not see him ever again…three months allows me to see if my first neuro has
      an insurance that I might want.

      This last neuro hob-knobs with our Govenor, he was instrumental in getting a
      medical school for a college…but, that does nothing for the patients. My
      thought is that he has GBS patients, but no CIDP patients…so, of course I
      shouldn’t be on the same prescription. The gentleman I met, told me he was
      on prednisone. He started at 100mg. and now he is down to 30mg.

      It just seems so silly for a dtr. to ignore viable questions that we have
      about our health.

      So, you are saying we aren’t a variant of GBS? How do we fit in?

      Miami Girl

    • Anonymous
      August 10, 2007 at 11:43 pm

      I have found when I may anticipate a problem with the doctor-take a friend along as an advocate/second set of ears.My friend’s husband could be quite daunting and the doctors took a step back when he was sitting next to me with his briefcase in hand.He was always very business-like but polite. Something about a man to man thing. The doctors decided to bring their nurse in too so it became more like a meeting with real agenda.
      More than once I told the friend that it was the first time the doctor had really been listening/pleasant to me.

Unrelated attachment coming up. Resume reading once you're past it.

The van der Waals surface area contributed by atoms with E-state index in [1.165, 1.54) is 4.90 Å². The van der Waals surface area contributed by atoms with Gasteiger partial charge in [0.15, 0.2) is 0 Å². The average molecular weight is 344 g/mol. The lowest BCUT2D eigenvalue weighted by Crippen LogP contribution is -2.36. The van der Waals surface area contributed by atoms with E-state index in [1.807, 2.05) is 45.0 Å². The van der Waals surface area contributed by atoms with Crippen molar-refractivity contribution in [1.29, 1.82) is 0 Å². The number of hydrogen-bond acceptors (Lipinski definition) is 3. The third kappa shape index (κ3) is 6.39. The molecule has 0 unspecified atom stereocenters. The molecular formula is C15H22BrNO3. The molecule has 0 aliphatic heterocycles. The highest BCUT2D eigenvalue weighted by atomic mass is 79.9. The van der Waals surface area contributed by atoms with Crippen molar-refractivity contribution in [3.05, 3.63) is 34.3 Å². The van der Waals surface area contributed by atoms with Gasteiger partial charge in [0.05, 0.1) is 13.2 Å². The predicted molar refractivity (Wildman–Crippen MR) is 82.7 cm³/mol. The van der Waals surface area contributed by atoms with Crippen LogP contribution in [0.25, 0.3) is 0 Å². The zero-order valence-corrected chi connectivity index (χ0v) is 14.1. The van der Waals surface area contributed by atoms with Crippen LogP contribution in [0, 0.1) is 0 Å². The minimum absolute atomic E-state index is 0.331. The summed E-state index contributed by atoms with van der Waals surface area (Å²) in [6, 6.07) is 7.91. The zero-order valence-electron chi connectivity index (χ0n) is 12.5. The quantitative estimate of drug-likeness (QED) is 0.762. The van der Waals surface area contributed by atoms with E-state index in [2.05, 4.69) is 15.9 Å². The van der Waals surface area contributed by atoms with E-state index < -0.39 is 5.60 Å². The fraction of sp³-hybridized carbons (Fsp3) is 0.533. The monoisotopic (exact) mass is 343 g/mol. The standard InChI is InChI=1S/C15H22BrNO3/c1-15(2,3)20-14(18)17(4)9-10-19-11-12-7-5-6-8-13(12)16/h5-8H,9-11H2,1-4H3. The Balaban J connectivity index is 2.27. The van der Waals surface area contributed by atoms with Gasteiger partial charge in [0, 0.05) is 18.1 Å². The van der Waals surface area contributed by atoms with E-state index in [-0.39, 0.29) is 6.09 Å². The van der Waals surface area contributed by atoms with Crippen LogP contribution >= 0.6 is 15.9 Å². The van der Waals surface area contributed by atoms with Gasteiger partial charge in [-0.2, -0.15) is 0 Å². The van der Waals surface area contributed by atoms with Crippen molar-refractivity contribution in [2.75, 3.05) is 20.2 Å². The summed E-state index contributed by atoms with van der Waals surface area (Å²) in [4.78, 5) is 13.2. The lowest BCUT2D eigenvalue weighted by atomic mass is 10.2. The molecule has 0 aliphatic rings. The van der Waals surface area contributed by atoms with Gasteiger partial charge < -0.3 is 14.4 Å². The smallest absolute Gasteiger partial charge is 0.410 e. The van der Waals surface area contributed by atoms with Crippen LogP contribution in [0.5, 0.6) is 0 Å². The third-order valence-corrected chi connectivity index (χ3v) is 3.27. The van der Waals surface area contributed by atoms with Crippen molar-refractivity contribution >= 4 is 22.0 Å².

Find a doctor who is experienced with CIDP. Miami should have a large selection. If not go for a consultation at a teaching hospital where staff has treated many CIDP folks.Having a consult with a doctor in the same practice as the first is not really valid.
      It took me a long time to realize I deserved good treatment-wether in a store or in a M.D.’s office. We can take our business elsewhere. It is a business. Being polite and listening is part of the job.
      When I’ve showed my neuro notes from recent medical articles he was interested or had already read them.
      I started home health IVIG 3 months ago after passing out driving home from the clinic.I drove for 2 years and I couldn’t any longer. I didn’t sleep for the 3 day/72 hours IVIG marathon and the whole thing drained me. Now the nurses show up, hook me up and I go back to MY bed. When the nurses leave I”m HOME. Plus the infusions go much faster-I’m done 2-4 hours quicker.

    • Anonymous
      August 11, 2007 at 12:09 am

      Hi Limekat

      The reason I went to the neuro from the same place (company) was that
      the dtr. had my 10 year file. Somehow most of the dtrs. here belong to
      the same group, even in different cities. This particular neuro used to be
      in a different group.

      I know what you mean about being home for the infusion. You said the nurse
      stays with you? Mine hook me up and then leave for other patients, then
      call when I’m almost done to let me know that she is on her way to unhook
      me and flush.

      Miami Girl

    • Anonymous
      August 12, 2007 at 12:37 am

      Really-the nurse leaves?? I’ve been told about the sudden shock from the IVIG and there is an emergency kit here for injection. At the clinic when I went several folks left by ambulance to the nearby hospital because of some complications.I get nauseous, dizzy and so tired I may fall-so I gotta have a nurse here.My neuro won’t do it any other way.
      I only know of one person in my city (she’s a nurse herself) who stays alone and then unhooks herself. She doesn’t have a port-just IV in hand.Most folks on this FORUM have nurses in constant attendance for home IVIG.